Until then, MacLean must wait and see if her mysterious post-transplant symptoms will disappear on their own.
More than 30,000 organ transplants are performed each year in the United States. But this now standard treatment was long thought impossible because of the immune system’s rejection of foreign bodies.
With the first successful human kidney transplant in 1954, BWH’s Joseph E. Murray, MD, demonstrated how immunosuppression could prevent rejection. This lifesaving and groundbreaking work opened the door for organ transplantation as viable treatment and earned Murray a share of the 1990 Nobel Prize in Physiology or Medicine.
In the more than 60 years since Murray’s first successful kidney transplant surgery, transplant immunology has come a long way. While current immunosuppressant regimens have become more refined, Mehra and other researchers are finding that, over time, some people’s immune systems adapt naturally—without medical intervention—to accept a new organ or body part.
“One study conducted in humans looked at a female heart in a male recipient,” Mehra explains. “When the male recipient later died and they examined the DNA of that heart, the female heart had taken on male heart features.”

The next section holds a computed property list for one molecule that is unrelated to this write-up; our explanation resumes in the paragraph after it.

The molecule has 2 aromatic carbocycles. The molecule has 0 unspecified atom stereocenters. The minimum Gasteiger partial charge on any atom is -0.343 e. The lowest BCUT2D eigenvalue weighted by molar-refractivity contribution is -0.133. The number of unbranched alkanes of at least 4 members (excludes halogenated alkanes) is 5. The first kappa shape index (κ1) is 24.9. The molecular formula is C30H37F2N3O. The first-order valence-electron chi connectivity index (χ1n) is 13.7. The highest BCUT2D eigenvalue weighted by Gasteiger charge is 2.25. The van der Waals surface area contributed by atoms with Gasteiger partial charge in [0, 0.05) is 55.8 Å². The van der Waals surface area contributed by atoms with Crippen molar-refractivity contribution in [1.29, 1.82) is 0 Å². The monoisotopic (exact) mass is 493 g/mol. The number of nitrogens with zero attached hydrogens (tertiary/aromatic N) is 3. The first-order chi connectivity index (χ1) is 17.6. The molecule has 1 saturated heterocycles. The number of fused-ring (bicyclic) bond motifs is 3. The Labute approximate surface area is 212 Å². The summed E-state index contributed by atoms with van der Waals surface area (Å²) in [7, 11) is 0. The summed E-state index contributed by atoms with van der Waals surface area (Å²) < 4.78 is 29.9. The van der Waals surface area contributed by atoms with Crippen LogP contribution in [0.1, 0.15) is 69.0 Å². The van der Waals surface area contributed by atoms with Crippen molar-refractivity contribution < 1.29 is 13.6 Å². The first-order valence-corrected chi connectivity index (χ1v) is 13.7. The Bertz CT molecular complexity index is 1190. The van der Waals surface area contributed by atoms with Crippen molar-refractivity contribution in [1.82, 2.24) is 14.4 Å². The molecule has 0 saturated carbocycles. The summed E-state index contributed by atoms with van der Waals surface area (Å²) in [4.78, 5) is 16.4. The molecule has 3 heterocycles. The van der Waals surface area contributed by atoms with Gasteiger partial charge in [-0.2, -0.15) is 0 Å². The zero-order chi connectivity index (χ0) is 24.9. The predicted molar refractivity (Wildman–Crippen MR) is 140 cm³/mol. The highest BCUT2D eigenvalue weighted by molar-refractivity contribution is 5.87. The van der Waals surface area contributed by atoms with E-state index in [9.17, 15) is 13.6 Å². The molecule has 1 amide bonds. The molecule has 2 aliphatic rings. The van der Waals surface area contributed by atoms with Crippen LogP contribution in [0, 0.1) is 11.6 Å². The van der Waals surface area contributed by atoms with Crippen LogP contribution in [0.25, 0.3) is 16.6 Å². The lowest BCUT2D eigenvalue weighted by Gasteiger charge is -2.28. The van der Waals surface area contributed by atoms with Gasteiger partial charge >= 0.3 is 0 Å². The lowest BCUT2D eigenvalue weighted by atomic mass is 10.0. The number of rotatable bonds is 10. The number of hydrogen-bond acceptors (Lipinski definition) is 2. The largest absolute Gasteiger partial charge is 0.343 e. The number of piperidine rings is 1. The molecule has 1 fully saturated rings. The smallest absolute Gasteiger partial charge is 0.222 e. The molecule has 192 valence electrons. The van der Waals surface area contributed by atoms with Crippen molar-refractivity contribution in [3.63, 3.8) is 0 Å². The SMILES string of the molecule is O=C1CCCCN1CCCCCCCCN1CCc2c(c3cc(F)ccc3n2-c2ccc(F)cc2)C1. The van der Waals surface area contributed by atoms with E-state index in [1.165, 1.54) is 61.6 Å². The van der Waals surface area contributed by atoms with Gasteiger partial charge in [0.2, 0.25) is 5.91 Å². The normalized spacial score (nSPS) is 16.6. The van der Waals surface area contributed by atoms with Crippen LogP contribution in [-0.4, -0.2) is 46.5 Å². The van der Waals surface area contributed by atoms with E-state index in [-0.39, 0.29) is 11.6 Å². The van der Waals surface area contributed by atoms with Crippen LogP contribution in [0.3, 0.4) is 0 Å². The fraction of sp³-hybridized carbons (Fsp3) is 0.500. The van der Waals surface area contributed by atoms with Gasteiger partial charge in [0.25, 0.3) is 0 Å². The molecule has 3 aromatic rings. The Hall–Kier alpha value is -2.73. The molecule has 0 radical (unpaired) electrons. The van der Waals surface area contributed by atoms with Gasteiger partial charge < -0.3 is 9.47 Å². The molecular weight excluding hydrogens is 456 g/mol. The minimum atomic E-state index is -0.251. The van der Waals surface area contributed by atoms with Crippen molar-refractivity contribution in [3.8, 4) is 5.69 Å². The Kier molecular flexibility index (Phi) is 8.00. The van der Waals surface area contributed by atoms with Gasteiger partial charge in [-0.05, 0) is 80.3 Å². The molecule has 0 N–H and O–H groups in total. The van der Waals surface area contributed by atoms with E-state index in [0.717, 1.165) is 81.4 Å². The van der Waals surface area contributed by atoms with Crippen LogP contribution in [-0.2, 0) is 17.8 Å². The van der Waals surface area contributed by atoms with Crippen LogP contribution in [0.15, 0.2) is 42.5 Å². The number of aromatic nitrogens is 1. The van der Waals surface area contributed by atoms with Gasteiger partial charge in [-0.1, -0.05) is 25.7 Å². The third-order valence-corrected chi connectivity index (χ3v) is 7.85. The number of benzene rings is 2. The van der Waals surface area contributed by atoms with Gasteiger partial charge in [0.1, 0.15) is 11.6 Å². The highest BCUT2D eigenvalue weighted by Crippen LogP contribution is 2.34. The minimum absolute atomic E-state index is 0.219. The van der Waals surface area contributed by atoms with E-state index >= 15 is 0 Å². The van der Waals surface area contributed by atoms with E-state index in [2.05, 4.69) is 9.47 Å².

This phenomenon is known as chimerism, in which an individual comprises two genetically distinct types of cells.
“This means there is a form of immune chimerism that may facilitate some degree of immune tolerance,” says Mehra. “It’s a concept that needs to be evaluated further. How does the host change the foreign body to be more like it? We want to find out.”
Mehra and his colleagues are questioning assumptions about the immune system by exploring how the body adapts and changes the transplanted organ or tissue to be more like itself.
“This information could ultimately change patients’ care over the long term, as their bodies begin to accept the new organ,” he says.
Anil Chandraker, MD, medical director of Kidney and Pancreas Transplantation and director of the Schuster Family Transplantation Research Center at BWH, shares Mehra’s belief that the immune system’s abilities go far beyond attacking foreign objects.
Chandraker notes many kidney transplant patients recover beautifully on very low doses of immunosuppressants. Some kidney transplant patients who took themselves off all immunosuppressive drugs—against medical advice—have not only survived, but thrived.